However, after further discovery and expert testimony, the Judge’s ruling of December 13, 2017, resulted in summarily dismissing MSC’s trade secret claims in their entirety against Altair and its key employee. The law firm of Fish & Richardson, Boston, MA, represented Altair during the post-judgment/new trial phase, with Lipson Neilson representing the key employees.
As their initial response to a Legal Malpractice Complaint, the Lipson Neilson team challenged the timeliness of the lawsuit under the applicable statute of limitations, after plaintiff terminated a Tolling Agreement. Plaintiff entered into a consent judgment of divorce, which contained a forfeiture provision that allowed for the complete forfeiture of any asset not disclosed at the time of the entry of the judgment.
Plaintiff failed to disclose his ownership and beneficiary status of a 1.5 Million Dollar life insurance policy on his sibling, who died six weeks before the entry of Judgment. Plaintiff’s ex-wife filed a post-judgment motion to enforce the forfeiture clause and obtain the proceeds. Plaintiff then sued his divorce lawyer for including the forfeiture clause in the Consent Judgment. While the underlying litigation over the forfeiture clause played out over the next two years, plaintiff and his prior lawyer (represented by the Lipson, Neilson team) negotiated a limited Tolling Agreement.
A key provision of the Agreement limited the tolling of the legal malpractice claims to those “as currently alleged” in the filed Complaint. It also expressly prohibited the filing of any new claim during the duration of the Tolling Agreement, unless the Agreement was cancelled by providing a thirty-day notice. The Agreement also confirmed that other claims or defenses were not waived or diminished by the agreement.
After plaintiff lost the forfeiture battle to retain the life insurance proceeds, he cancelled the Tolling Agreement. Under Michigan’s two-year statute of limitations, plaintiff only had three untolled days to file a timely complaint, once the 30-day termination notice period expired. Plaintiff’s new counsel eventually filed a new Complaint, but did so five days after the untolled time expired. The new Complaint also contained brand new claims of legal malpractice and new claims of breach of fiduciary duty (which has a longer statute of limitations).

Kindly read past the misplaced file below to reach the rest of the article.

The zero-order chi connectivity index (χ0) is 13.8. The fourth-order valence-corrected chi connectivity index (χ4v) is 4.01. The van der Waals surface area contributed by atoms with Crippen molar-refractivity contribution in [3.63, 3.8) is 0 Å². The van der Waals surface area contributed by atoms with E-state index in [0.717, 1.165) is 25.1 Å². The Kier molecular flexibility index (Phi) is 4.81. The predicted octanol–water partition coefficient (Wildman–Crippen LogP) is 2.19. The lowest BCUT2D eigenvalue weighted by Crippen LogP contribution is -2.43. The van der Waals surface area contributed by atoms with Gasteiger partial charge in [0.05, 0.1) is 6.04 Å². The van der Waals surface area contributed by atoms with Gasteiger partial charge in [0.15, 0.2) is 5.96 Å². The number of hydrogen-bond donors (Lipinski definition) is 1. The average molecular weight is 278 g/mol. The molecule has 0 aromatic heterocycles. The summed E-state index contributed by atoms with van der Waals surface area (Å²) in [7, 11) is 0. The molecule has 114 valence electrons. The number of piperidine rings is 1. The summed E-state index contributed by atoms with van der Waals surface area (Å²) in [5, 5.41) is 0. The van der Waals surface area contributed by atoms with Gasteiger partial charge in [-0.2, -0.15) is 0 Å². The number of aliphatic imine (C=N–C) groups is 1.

The Lipson Neilson team filed a Summary Disposition motion in response to the Complaint. The Trial Court granted the motion and dismissed the new Complaint with prejudice, based on three findings:
- All claims were time barred under Michigan’s two-year statute of limitations, which started accruing from the date the lawyer discontinued serving the client regarding the matter out of which the alleged malpractice arose. In this case, discontinuance occurred on the date the matter was completed via entry of the Consent Judgment, even though additional communications between Plaintiff and the lawyer continued for months concerning the prior completed divorce matter;
- The new legal malpractice claims that were added, beyond the original claim, were independently time barred because they were not tolled under the terms of the Tolling Agreement and plaintiff could have cancelled at any time to timely bring those claims and did not; and
- The new Breach of Fiduciary Duty claim was also never tolled under the limited terms of the Tolling Agreement, as was now time barred. This claim was also deemed legally redundant of and subsumed in the time barred legal malpractice claim.
This case highlights the importance of “thinking ahead” at all stages in the litigation, including during the negotiation of any pre-suit agreements.
Summary Dismissal Victory Affirmed by Phillip E. Seltzer and Samantha K. Heraud In Defense of Lawyer and Law Firm on Claim of Legal Malpractice
By Opinion dated October 24, 2017, the Michigan Court of Appeals recently affirmed a prior trial court victory achieved by the Lipson Neilson team in obtaining summary dismissal of a legal malpractice claim on the ground of collateral estoppel. In this case, a former divorce Client sued his attorneys for allegedly coercing him to enter into a Consent Judgment of Divorce, which he asserted was inadequate and patently unfair. The Client had previously tried to set aside the Consent Judgment, through other counsel, based on the claim the Client had been coerced to settle. He was unsuccessful before the trial court and the Court of Appeals. The Michigan Supreme Court also denied leave, ending the post-judgment effort to set aside the divorce Consent judgement.